How About You?
As the seasons change and we transition from spring into summer, it’s easy to turn our attention to activities for which our area is well known. The Farmer’s Markets, unlimited recreational opportunities, live theater and art shows, or sipping a cool beverage on the patio of your favorite restaurant – these are just a few examples of activities that help to define why we call Tuolumne County home.
As I sit writing this in the evening shade of a fully blooming locust tree, it’s easy to forget that in spite of all the opportunities that summer brings, there are needs that exist in our community year-round. Here are a few concerns that come to mind:
Feeding the Hungry – There is a substantial, on-going need to help feed our community. From children to seniors, the demand is great while funding has been further constrained. Keep an eye out this month for the Sonora Area Foundation’s summer newsletter which features an article written by Amy Nilson about local charities that work hard throughout the year to bring food to those in need and have recently received grant funding from the Foundation to assist in those efforts.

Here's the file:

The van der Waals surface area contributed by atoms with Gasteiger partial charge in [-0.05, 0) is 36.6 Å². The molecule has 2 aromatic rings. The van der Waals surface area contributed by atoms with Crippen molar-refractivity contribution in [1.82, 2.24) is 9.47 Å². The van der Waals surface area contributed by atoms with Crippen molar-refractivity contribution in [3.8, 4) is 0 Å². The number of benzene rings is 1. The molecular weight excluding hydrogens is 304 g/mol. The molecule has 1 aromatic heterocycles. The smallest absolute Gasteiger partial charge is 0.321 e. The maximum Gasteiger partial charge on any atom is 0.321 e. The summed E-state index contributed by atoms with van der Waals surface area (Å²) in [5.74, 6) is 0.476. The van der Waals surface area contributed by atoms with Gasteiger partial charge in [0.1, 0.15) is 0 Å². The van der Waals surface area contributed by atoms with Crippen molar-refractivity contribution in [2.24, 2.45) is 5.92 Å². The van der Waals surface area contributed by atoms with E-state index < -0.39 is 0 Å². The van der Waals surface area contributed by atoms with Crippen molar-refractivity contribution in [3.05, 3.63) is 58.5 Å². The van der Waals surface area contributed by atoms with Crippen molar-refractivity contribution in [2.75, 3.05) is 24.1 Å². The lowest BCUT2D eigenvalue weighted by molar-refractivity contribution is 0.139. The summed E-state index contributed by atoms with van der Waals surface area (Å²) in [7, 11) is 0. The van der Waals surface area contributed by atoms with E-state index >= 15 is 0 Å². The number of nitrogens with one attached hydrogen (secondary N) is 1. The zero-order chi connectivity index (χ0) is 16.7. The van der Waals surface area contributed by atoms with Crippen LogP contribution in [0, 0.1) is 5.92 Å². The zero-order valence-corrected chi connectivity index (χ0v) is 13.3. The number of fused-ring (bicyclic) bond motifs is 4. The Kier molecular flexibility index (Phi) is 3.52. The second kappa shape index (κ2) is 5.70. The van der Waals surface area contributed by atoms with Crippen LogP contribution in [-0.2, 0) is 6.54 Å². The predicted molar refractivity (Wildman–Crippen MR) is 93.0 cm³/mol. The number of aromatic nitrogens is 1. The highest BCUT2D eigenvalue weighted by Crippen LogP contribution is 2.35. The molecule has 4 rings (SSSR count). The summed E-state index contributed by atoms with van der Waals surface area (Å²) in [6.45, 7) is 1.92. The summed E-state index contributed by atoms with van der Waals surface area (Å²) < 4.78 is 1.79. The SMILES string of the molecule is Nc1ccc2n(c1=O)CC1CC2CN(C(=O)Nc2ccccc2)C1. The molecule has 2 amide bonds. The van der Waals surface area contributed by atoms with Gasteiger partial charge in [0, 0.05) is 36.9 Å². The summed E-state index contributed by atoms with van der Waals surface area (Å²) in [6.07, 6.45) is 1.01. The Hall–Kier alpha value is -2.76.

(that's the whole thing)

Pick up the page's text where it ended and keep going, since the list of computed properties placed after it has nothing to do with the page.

Homelessness – This is a problem that never seems to get better, made only more difficult by the area’s slow recovery from the national recession. Beetle Barbour, Housing Resources Director for the Amador-Tuolumne Community Action Agency, annually tracks statistics of Tuolumne County’s homeless. The 2011 Tuolumne Homeless Count reported 381 homeless persons. 178 of those were dependent children and 9 were unaccompanied youth under the age of 18. Beetle told me that “people would be amazed” by the number of homeless that camp out close in to our developed communities and neighborhoods.
At-Risk Youth – Sometimes, it’s the most innocent members of our community that have the greatest needs. Those needs can begin prior to birth with pregnancy counseling for prospective parents and continue through life with documented concerns associated with the provision of food, shelter, and clothing; tutoring and mentoring; educational incentives; and suicide prevention. Stealing a slogan from the recent local political campaign, “We can do better!”
If you would like some suggestions about how you can help, give Lin, Cathi or me a call at 533-2596. Even better, stop by our office at 362 S. Stewart Street so that we may talk about where your charitable interests lie and where your gift may be directed.
Maybe it’s time for me to leave the comfort of the evening shade and go write a check to one of my favorite charities. How about you?